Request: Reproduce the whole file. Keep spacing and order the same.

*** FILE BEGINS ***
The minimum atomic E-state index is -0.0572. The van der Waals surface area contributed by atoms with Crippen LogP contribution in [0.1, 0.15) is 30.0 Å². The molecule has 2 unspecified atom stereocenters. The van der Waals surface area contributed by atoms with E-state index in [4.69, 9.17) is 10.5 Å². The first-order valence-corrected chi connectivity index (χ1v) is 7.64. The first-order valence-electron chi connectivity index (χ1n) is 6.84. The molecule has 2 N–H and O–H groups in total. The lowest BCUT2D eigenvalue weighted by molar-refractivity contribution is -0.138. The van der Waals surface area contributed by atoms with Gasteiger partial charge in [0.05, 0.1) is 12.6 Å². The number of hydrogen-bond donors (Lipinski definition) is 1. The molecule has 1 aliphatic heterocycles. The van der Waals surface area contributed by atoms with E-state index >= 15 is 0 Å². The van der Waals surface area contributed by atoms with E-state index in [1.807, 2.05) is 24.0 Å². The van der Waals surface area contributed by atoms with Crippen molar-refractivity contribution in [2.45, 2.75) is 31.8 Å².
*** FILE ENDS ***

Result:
The minimum atomic E-state index is -0.0572. The van der Waals surface area contributed by atoms with Crippen LogP contribution in [0.1, 0.15) is 30.0 Å². The molecule has 2 unspecified atom stereocenters. The van der Waals surface area contributed by atoms with E-state index in [4.69, 9.17) is 10.5 Å². The first-order valence-corrected chi connectivity index (χ1v) is 7.64. The first-order valence-electron chi connectivity index (χ1n) is 6.84. The molecule has 2 N–H and O–H groups in total. The lowest BCUT2D eigenvalue weighted by molar-refractivity contribution is -0.138. The van der Waals surface area contributed by atoms with Gasteiger partial charge in [0.05, 0.1) is 12.6 Å². The number of hydrogen-bond donors (Lipinski definition) is 1. The molecule has 1 aliphatic heterocycles. The van der Waals surface area contributed by atoms with E-state index >= 15 is 0 Å². The van der Waals surface area contributed by atoms with E-state index in [1.807, 2.05) is 24.0 Å². The van der Waals surface area contributed by atoms with Crippen molar-refractivity contribution in [2.45, 2.75) is 31.8 Å².